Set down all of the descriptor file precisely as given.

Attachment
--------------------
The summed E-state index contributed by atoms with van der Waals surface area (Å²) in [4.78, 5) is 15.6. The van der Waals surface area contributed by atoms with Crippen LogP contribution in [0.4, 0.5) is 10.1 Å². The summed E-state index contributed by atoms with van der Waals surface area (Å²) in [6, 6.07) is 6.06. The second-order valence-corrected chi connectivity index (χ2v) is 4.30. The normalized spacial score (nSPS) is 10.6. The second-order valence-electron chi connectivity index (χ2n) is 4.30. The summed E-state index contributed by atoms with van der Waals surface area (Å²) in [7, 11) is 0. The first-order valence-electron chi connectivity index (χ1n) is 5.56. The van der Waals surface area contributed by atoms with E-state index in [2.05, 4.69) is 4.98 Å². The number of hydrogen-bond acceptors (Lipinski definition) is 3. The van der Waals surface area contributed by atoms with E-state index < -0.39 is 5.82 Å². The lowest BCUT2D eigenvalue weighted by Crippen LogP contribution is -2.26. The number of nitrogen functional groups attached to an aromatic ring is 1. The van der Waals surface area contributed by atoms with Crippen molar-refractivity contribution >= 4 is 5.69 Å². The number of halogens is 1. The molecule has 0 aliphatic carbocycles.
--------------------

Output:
The summed E-state index contributed by atoms with van der Waals surface area (Å²) in [4.78, 5) is 15.6. The van der Waals surface area contributed by atoms with Crippen LogP contribution in [0.4, 0.5) is 10.1 Å². The summed E-state index contributed by atoms with van der Waals surface area (Å²) in [6, 6.07) is 6.06. The second-order valence-corrected chi connectivity index (χ2v) is 4.30. The normalized spacial score (nSPS) is 10.6. The second-order valence-electron chi connectivity index (χ2n) is 4.30. The summed E-state index contributed by atoms with van der Waals surface area (Å²) in [7, 11) is 0. The first-order valence-electron chi connectivity index (χ1n) is 5.56. The van der Waals surface area contributed by atoms with E-state index in [2.05, 4.69) is 4.98 Å². The number of hydrogen-bond acceptors (Lipinski definition) is 3. The van der Waals surface area contributed by atoms with E-state index < -0.39 is 5.82 Å². The lowest BCUT2D eigenvalue weighted by Crippen LogP contribution is -2.26. The number of nitrogen functional groups attached to an aromatic ring is 1. The van der Waals surface area contributed by atoms with Crippen molar-refractivity contribution >= 4 is 5.69 Å². The number of halogens is 1. The molecule has 0 aliphatic carbocycles.